Jump to content


Photo

Tasco Halley's Comet Binoculars

  • Please log in to reply
34 replies to this topic

#26 David E

David E

    Aurora

  • *****
  • Posts: 4716
  • Joined: 25 May 2006
  • Loc: North Carolina

Posted 02 February 2013 - 07:40 AM

I got my first good viewing session in last night. I must say that for astronomy these are really nice binoculars! The field curvature I noticed in daytime viewing was not much of a bother against the night sky. The stars were reasonably sharp mostly to the edge, with the brightest stars becoming the most distorted. Even with the slight distortion the stars still look like stars, not comets or cross hairs. With no rectilinear distortion it was really nice to pan across the sky. The TFOV I would say is right at 6º. I can easily get the belt and sword of Orion in the same field with plenty of room to spare. In Auriga, I could just squeeze in M36, M37, and M38 in the same field but it was really tight. The color correction is excellent, with Sirius glowing a bright white, but there is a bit of a warm tint, noticeable mostly on the Moon. Stars have good color saturation with red giants showing up nicely in their orange to red colors. My only complaint is the very short focusing distance of the focus wheel. It makes it a bit hard to nail the focus. Also, from my suburban skies I prefer something with a smaller exit pupil, the 7x50 gives a bit of a washed out sky. But overall, the quality of the optics, fit and finish, and comfortable grip make this one I would highly recommend if you happen to stumble across one.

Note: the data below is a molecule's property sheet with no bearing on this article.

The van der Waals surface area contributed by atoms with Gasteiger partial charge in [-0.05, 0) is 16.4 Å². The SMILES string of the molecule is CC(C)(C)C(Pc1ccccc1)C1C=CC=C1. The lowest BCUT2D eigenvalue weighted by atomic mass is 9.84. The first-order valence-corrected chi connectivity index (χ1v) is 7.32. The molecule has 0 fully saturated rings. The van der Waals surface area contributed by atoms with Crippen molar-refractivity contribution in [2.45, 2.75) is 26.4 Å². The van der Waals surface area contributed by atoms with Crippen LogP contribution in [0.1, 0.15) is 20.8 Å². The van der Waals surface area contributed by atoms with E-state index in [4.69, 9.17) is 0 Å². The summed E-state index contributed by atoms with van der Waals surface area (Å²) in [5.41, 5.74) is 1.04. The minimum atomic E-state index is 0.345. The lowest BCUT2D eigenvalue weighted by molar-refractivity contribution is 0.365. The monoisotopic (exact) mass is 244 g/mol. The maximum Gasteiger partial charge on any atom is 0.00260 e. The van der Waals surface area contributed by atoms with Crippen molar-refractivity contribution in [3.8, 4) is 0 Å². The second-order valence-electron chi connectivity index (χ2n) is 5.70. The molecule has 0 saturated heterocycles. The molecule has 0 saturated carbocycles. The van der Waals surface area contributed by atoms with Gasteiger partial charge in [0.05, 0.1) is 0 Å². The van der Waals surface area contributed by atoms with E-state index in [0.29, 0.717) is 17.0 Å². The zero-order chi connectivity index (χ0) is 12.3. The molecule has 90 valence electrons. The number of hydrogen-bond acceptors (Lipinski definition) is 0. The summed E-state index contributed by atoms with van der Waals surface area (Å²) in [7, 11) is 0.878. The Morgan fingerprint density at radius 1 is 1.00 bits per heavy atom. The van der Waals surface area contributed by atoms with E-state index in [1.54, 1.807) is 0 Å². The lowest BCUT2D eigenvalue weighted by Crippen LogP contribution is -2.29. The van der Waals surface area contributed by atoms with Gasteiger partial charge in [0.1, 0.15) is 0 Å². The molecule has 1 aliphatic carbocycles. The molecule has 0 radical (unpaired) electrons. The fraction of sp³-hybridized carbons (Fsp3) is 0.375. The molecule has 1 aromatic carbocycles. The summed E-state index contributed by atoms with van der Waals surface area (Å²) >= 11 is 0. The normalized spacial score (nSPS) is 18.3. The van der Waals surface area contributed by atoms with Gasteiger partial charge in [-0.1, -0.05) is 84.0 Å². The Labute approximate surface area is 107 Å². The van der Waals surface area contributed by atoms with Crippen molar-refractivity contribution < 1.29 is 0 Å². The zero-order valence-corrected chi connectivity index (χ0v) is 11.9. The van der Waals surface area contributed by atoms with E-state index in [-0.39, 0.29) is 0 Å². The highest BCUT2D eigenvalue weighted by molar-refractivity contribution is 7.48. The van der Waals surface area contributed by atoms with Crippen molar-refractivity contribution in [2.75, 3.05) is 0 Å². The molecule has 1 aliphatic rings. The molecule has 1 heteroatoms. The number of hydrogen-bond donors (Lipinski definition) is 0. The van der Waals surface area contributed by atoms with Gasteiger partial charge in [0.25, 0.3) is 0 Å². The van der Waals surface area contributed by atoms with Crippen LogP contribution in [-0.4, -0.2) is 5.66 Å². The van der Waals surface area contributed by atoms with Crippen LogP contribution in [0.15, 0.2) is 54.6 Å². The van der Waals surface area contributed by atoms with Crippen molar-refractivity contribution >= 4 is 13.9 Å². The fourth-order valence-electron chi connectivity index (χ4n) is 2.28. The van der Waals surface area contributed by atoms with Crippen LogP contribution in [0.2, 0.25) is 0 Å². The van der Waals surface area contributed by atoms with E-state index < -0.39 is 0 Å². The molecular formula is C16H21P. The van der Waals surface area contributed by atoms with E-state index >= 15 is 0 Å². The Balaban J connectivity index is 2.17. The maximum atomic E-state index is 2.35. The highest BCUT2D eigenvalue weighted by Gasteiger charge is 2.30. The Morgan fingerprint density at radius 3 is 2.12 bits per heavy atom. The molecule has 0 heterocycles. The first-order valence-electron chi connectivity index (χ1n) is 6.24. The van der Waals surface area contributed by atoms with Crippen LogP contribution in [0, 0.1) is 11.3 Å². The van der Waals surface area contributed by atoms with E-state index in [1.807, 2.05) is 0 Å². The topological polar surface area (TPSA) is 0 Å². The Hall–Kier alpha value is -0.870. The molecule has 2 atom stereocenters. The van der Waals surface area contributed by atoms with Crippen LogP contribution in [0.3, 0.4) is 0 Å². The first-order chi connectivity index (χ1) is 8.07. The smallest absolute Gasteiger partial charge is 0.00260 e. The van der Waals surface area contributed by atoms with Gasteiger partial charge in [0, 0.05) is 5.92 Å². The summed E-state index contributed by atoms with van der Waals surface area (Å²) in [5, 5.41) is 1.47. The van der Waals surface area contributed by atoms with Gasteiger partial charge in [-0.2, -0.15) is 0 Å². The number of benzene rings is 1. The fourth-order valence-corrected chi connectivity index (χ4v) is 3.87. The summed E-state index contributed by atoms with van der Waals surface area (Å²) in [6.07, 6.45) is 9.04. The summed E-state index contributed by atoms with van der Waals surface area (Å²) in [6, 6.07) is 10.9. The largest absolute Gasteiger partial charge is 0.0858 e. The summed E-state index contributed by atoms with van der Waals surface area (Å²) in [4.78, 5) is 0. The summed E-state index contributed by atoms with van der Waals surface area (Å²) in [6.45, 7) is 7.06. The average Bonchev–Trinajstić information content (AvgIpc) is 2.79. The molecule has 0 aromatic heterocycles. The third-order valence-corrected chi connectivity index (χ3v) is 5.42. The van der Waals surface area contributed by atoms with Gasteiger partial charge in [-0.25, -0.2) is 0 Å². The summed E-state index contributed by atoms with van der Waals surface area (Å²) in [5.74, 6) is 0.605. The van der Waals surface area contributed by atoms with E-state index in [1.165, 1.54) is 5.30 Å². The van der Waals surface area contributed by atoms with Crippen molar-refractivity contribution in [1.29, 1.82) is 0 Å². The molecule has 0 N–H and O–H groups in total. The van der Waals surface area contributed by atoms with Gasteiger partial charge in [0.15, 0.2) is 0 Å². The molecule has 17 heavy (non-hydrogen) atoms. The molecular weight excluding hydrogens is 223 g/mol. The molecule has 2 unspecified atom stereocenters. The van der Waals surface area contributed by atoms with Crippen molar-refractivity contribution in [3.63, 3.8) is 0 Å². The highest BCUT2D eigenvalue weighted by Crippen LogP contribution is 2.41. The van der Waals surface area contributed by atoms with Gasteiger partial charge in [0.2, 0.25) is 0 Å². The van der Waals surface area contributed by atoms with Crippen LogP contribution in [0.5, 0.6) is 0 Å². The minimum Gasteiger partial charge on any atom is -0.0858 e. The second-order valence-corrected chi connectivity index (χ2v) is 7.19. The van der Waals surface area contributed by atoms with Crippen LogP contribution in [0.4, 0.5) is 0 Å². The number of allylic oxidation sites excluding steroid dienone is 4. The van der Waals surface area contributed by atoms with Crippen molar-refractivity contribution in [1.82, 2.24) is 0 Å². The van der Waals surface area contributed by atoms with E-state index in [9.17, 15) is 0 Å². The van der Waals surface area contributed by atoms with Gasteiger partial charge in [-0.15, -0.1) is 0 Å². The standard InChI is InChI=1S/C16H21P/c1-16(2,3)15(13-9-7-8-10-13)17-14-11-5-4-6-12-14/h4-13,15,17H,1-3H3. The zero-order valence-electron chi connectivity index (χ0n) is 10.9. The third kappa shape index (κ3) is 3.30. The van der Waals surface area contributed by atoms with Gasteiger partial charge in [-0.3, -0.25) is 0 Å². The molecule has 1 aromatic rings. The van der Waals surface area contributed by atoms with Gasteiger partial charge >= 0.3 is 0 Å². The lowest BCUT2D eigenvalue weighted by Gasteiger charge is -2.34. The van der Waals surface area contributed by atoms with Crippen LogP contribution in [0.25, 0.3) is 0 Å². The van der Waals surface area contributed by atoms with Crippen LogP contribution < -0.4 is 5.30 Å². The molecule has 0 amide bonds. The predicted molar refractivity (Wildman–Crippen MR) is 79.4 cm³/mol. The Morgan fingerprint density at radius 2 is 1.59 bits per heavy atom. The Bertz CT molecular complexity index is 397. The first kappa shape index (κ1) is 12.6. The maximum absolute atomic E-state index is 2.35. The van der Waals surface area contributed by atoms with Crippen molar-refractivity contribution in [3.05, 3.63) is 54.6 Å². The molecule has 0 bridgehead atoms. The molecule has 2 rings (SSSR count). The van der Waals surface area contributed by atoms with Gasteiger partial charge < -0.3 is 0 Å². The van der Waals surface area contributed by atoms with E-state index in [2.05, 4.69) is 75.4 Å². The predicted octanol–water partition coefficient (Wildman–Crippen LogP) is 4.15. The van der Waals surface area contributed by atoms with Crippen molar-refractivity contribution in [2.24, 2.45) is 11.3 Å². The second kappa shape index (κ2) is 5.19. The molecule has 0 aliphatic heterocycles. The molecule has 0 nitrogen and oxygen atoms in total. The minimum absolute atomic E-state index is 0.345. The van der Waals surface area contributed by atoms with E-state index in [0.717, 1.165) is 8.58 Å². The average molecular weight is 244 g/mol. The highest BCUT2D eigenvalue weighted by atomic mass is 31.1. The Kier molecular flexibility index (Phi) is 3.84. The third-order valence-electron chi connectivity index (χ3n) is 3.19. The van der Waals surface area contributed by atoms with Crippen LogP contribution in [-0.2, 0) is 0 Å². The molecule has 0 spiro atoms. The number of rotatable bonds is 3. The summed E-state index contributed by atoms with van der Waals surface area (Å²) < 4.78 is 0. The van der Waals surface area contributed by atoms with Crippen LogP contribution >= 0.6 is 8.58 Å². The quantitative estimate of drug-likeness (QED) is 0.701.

:jump:

#27 KennyJ

KennyJ

    The British Flash

  • *****
  • Posts: 34239
  • Joined: 27 Apr 2003
  • Loc: Lancashire UK

Posted 02 February 2013 - 11:28 AM

I hear an increasing number of observers complaining about 7mm exit-pupils providing washed--out images.It was almost unheard of 30 or 40 years ago, and I wonder if increased light pollution has played it's part in that.

It's useful to remember how easy it is to make objective masks and many may be surprised what a difference it makes to mask a 50mm bino down to 30mm or thereabouts.

Kenny

#28 GlennLeDrew

GlennLeDrew

    Voyager 1

  • *****
  • Posts: 10580
  • Joined: 17 Jun 2008
  • Loc: Ottawa, Ontario, Canada

Posted 02 February 2013 - 12:07 PM

Even under quite dark skies, where the Gegenschein is visible, I find those big exit pupils to deliver an almost distractingly bright sky. It's fine when my unaided eye is showing me such a bright sky, but through an instrument I generally like the darker view provided by a 4-5mm pupil, getting down to 3mm from the suburbs.

#29 Mr. Bill

Mr. Bill

    Fly Me to the Moon

  • *****
  • Posts: 6109
  • Joined: 09 Feb 2005
  • Loc: Northeastern Cal

Posted 02 February 2013 - 12:27 PM

Likewise....

:cool:

#30 David E

David E

    Aurora

  • *****
  • Posts: 4716
  • Joined: 25 May 2006
  • Loc: North Carolina

Posted 02 February 2013 - 02:23 PM